Slow build, nice ending.
Certainly aimed at a younger/teen audience. Nothing wrong with that, it doesn't ALWAYS have to be graphic sex, violence and creative swearing.
First four episodes are "Monster of the Week," last four episodes really kick in the plot line. By the time they introduce, and kill, a major Doyle-canon recurring Holmesian character it's clear that this show is willing to take a few more risks than I thought from the first few episodes. The historical figure among the kid leads does go off to meet his historical fate. By the end you actually have a rather good exploration on the theme of loss. The way the season ends tells me that this project was envisioned as an 8-episode miniseries, not a multi-season arc.
I would have been fine with a young-adult series about a group of plucky kid adventurers who REALLY solve the crimes while Sherlock takes the credit. It's an obvious, but valid deconstruction of the public domain property. This was a bit more "Sherlock meets X-files."
Penny Dreadful isn't a bad comparison, actually. Certain similarities do abound. Of course, Irregulars kept the sex off screen, rather than Eva Green waking up the neighbors from three blocks over and Bille Piper showing off three different merkins, and Dorian Gray nailing everyone. Irregulars had a couple of eyes gouged out and had some opium use, but no one being ripped in half and beaten with their own limbs and no close ups of injecting opium into horrid collapsed veins. On the other hand, I didn't predict the ending of Irregulars from two seasons away like I did with Penny Dreadful (Seriously, Penny Dredful waited till the end of the third season to do backstory on Ethan, and I called all of it before Ethan was revealed as a *Spoiler Redacted*.
Well, for me, shows where I DON'T predict most of the major plot points three episodes in get bonus points and, with irregulars, I didn't.
For the record, I really enjoyed Penny Dreadful - especially Rory Kinnear who gets to play the best and most book-accurate of Frankenstein's creatures I've seen in film/TV. Also, a great deconstruction of Henry Jekyll - what a creative way to re-interpret him!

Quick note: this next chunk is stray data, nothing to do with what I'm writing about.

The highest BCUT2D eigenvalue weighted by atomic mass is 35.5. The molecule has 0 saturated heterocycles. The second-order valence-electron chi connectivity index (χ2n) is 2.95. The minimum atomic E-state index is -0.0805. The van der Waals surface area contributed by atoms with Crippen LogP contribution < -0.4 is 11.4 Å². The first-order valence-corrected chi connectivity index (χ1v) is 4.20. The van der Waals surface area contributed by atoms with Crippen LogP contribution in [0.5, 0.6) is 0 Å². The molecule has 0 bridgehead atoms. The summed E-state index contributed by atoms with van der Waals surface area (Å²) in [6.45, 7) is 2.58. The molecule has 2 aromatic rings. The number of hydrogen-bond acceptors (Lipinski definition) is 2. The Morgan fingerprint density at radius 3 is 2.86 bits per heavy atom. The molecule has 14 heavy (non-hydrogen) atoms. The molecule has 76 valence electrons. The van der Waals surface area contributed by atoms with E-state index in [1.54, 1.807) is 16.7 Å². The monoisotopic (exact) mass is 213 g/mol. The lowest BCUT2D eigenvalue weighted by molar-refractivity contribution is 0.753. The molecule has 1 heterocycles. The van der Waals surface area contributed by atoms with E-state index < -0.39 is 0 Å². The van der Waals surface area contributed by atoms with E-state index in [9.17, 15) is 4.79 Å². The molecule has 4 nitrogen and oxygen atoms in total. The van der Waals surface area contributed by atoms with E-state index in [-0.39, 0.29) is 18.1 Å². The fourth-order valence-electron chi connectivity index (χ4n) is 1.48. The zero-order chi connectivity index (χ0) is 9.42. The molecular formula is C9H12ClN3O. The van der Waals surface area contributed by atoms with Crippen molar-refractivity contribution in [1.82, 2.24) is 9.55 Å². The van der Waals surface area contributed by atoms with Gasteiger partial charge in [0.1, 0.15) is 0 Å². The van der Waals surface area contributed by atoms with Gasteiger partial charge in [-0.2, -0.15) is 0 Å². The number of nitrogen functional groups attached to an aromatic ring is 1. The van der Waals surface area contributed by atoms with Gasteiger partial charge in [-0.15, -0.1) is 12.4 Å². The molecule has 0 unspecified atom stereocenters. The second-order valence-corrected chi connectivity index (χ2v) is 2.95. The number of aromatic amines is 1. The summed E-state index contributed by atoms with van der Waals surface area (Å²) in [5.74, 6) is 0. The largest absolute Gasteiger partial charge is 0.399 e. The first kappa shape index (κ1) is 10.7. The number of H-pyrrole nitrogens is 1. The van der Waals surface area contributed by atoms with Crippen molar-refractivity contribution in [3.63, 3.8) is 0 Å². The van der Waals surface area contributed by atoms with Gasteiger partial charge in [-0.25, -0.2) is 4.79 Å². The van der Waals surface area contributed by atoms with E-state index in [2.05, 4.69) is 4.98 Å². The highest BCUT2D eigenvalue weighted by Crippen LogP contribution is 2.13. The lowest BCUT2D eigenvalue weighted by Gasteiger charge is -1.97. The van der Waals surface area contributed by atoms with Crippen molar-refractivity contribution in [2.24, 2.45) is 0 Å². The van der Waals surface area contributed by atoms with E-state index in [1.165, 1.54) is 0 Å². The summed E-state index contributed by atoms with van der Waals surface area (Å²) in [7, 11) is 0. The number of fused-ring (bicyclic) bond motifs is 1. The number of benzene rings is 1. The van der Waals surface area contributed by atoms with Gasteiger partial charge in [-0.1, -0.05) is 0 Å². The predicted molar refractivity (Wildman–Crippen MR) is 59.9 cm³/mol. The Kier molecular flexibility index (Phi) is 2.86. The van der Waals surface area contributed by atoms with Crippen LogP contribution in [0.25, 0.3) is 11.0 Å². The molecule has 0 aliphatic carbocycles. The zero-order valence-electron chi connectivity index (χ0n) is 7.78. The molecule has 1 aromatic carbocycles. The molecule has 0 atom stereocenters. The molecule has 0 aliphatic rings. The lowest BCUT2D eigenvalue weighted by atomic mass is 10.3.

The "Baker Street Irregulars" really aren't defined in ACD's books. They're only mentioned six times in about 60 stories (And Moriarity only shows up in THREE!). The "Leader" of the Irregulars in Doyle is referred two twice, in stories set 8 years apart. I'm just saying that kid wasn't 10 years old for 8 years. And Watson's war-wound keeps moving. Watson is an unreliable narrator.
Anyway, back to the show. Perfect teeth is not a valid critique for TV/and Film, unless you think the actors need to be paid to have their mouths 1) ruined, 2) reconstructed. Besides, two of the five kids actually don't have perfect teeth. The kid playing "Spike" had some crazy nub-teeth. Mixed race? Africans in Brittain back to Roman times and there were certainly Chinese in Londonin the latter half of the 19th century. The African and Asian kids are historically accurate. It's prior productions doing the whitewashing. The sassy/backtalk kid is a trope dating back to the time period, so, again, that didn't bother me.
Really, the only anachronism that stuck in my craw was the use of "Guys" for generic summoning of others.
Yeah, overall I enjoyed Irregulars and would recommend it to about half of you. The others, I just know it isn't your thing.
But now we've moved on to "Turn" The Revolutionary War drama about Washington's spies. Four episodes in and that's been fun. The Hessians march for Trenton...